Essential Biodiversity Variables (EBVs) have been proposed to derive coordinated measurements that are critical for detecting and reporting biodiversity change. Just like climate variables, EBVs are constructed from various sources of data and in that way, they are the underlying variables to assess biodiversity change through time. EBVs can be used to measure the achievement of policy targets and as such EBVs play an important role in biodiversity related policy decisions.
The published research is the outcome of a workshop organized by the H2020 project GLOBIS-B ‘GLOBal Infrastructure for Supporting Biodiversity research’ funded by the European Commission. During this workshop in March 2017, a group of 21 scientific experts discussed the requirements for developing the EBV class ‘Species Traits’ which can cover for example measurements of phenology, morphology, reproduction, physiology or migratory behaviour.
W. Daniel Kissling, lead author of the paper in Nature Ecology and Evolution, and researcher at the UvA Institute for Biodiversity and Ecosystem Dynamics, says: ‘Currently there is no detailed framework for the empirical derivation of most EBVs. In our paper, we provide a conceptual framework with practical guidelines for building global, integrated and reusable EBV data products of species traits. This facilitates the monitoring of intra-specific trait changes in response to global change and human pressures, with the aim to use species trait information in national and international policy assessments.’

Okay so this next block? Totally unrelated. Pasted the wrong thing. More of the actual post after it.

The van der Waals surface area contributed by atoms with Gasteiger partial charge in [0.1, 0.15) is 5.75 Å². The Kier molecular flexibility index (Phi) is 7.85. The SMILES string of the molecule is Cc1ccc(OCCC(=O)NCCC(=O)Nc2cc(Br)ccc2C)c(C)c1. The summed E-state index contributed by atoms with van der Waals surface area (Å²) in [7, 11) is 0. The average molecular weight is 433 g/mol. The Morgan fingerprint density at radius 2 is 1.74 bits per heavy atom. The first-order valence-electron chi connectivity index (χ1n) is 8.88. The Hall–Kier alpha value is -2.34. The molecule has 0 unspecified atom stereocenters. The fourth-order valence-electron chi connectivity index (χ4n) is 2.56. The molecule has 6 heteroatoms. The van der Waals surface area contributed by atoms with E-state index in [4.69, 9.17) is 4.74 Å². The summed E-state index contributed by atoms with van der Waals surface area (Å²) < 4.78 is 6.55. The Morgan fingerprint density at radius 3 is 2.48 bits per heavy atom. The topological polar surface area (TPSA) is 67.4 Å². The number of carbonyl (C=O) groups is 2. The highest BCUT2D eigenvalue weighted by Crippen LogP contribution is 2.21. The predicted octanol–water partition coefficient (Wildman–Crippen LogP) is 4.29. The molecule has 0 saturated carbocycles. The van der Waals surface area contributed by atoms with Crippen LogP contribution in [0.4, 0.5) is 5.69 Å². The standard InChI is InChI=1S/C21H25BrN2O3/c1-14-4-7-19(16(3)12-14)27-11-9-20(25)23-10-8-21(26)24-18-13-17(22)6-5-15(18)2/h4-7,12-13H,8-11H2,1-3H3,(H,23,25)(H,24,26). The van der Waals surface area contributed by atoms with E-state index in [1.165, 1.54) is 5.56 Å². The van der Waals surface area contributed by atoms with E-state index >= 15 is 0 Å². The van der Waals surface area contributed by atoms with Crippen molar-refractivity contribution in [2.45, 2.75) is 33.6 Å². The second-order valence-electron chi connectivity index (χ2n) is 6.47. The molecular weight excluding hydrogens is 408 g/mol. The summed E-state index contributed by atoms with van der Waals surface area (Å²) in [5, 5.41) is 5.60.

The international research team assessed the societal relevance of species traits and highlighted their underrepresentation in current biodiversity change indicators that are used to assess policy targets. Kissling: ‘I was surprised that there is such a lack of species trait information in current policy assessments of biodiversity change. We outline the steps needed for data-intensive science and effective global coordination to advance the inclusion of species trait information into indicators of biodiversity change, and how collected trait data can be shared in an open and machine-readable way.’
Making biodiversity data available for policy assessments requires substantial financial and in kind investments from universities, research infrastructures, governments, space agencies and other funding bodies. Kissling emphasizes: ‘The operationalization requires not only more funding, but also a cultural shift towards more openness, interoperability and reproducibility within the broader science community. In my own research group (www.biomac.org) I am currently promoting trait-based research in macro-ecology and biodiversity, including the publication of open-access datasets on species traits.’
W. Daniel Kissling, Ramona Walls, Anne Bowser, Matthew O. Jones, Jens Kattge, Donat Agosti, Josep Amengual, Alberto Basset, Peter M. van Bodegom, Johannes H. C. Cornelissen, Ellen G. Denny, Salud Deudero, Willi Egloff, Sarah Elmendorf, Enrique Alonso García, Katherine D. Jones, Owen R. Jones, Sandra Lavorel, Dan Lear, Laetitia M. Navarro, Samraat Pawar, Rebecca Pirzl, Nadja Rüger, Sofia Sal, Roberto Salguero-Gómez, Dmitry Schigel, Katja-Sabine Schulz, Andrew Skidmore & Robert P. Guralnick: ‘Towards global data products of Essential Biodiversity Variables (EBVs) on species traits’ in Nature Ecology and Evolution, 17 September 2018. DOI: 10.1038/s41559-018-0667-3.